Tuesday, 30 July 2019

Dean Inge (of St.Paul's) on Eugenics and the White Race


That ideas have the power to unhinge
is perfectly shown by Dean Inge
Who engaged in polemics
On the subject of eugenics
whilst going about unfrocked.

More work to be done on that but it summarises the interests of the ‘Gloomy Dean’ of Saint Paul’s (1860 - 1954) who feared that the pure race of the Saxon would be diluted beyond repair by inferior types breeding unchecked and in general we would be overwhelmed by exponential population growth. The wrong sort of people were having too many children. He was also a naturist as if there wasn’t already enough suffering in the world.
Dean Inge wiki

I have been reading his Outspoken Essays (second series).
Outspoken Essays

One of them is on Eugenics (from Edinburgh Review 1922 and in it he mentions his nemesis G.K. Chesterton. Russell Sparkes in an informative essay
G.K.C. and Eugenics
details G.K.C’s successful battle against the introduction of what he called ‘the feeble minded bill’:

The United Kingdom was one of the few major countries where eugenics was not effectively put into law. Yet people should not feel smug that it did not happen in Britain – because it nearly did. The United Kingdom escaped eugenics laws by the skin of its teeth, as they were backed by some of the most powerful people in the land. As far as can be seen, only one public figure waged a vigorous, and ultimately successful, campaign against the proposed Mental Deficiency Bill in 1912. That man was G. K. Chesterton. The battle against eugenics is Chesterton's great, unknown victory. To explore it properly, I have given a brief introduction to the subject, followed by an account of Chesterton's battle against what he called the "feeble minded Bill." An account of draconian eugenics laws in the United States, including forced sterilisation, shows what might have happened in Britain without his fight against it. Lastly, I have included some pieces from Chesterton's 1922 book, Eugenics and Other Evils, which show, once again, what great prophetic insight he possessed.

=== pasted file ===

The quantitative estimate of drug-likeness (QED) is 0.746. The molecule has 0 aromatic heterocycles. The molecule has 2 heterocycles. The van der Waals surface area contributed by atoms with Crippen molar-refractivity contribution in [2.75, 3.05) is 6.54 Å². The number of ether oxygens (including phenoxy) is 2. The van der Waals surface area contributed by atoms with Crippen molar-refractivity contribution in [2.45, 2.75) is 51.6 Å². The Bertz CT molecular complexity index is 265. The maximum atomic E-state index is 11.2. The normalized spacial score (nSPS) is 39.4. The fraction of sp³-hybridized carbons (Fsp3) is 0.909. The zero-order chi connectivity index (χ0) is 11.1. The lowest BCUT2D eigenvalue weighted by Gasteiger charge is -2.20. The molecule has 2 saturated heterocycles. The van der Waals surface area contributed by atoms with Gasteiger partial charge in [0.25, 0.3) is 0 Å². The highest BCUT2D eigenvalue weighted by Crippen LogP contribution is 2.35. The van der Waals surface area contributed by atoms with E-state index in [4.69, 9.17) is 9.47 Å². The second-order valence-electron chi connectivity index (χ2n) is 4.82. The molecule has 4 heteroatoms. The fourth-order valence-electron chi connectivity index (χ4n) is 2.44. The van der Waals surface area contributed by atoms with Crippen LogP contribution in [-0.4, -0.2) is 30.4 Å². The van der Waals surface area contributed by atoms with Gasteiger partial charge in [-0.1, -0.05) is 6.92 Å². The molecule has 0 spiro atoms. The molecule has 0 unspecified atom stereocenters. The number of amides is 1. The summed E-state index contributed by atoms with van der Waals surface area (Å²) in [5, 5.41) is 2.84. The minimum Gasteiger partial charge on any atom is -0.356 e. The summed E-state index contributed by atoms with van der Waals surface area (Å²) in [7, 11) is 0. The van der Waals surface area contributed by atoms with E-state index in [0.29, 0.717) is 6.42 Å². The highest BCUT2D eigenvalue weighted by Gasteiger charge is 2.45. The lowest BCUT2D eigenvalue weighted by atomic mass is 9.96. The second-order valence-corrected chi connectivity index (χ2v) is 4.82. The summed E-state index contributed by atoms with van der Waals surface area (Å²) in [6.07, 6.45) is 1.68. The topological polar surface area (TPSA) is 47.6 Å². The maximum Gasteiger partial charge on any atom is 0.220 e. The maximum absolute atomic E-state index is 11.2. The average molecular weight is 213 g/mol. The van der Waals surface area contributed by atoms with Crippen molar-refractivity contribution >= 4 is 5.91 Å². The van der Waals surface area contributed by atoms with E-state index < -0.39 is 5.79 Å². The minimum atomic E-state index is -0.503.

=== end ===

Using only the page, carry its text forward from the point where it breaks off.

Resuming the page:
Throughout the Outspoken Essays Dean Inge worries about the ‘white race’.

Religious institutions are by far the toughest and most long-lived of all human associations. Nothing could destroy the Christian Churches except the complete decay and submergence of the white race, a most improbable contingency.

Dean Inge on the Roman Catholic Church:

The Roman Catholic Church is a bitter and unscrupulous opponent both of eugenics and of birth-control. I read in one of their organs the astounding statement that ' since posterity does not exist, we can, properly speaking, have no duties towards it.' Only those who have tried to rouse the public conscience on these questions know how fierce is the antagonism of the greatest among the Christian Churches to any recognition of scientific ethics.


The prejudices against eugenics are still strong. They find vent in such strange ebullitions as a recent book by G. K. Chesterton, and in frequent denunciations on the part of Roman Catholics. It is, however, strange that Christians should be anti-eugenists. For though religion is the strongest of nurtural influences, the religion of Christ, like eugenics, makes nature, not nurture, its end.

Dean Inge draws comfort from the assurances of Havelock Ellis and Sir Francis Galton concerning the superior stock bred out of the Anglican clergy:

Vaerting and Havelock Ellis agree that the list of distinguished clergymen's sons is long and illustrious; and Sir Francis Galton told me in conversation that he considered the clergy the very best sires from the eugenic point of view. I will not speculate on the causes of this; but everyone must have noticed the extremely robust appearance of the old-fashioned parson (the younger clergy are mostly drawn from a different class), and the facts, as ascertained by impartial investigators, are certainly a strong argument against clerical celibacy.

Previously in the essay he traces his mother’s line starting from his great grandfather Ralph Churton, Archdeacon, Scholar and Divine. Modest about his own achievements he instructs us to ‘see Who’s Who’.





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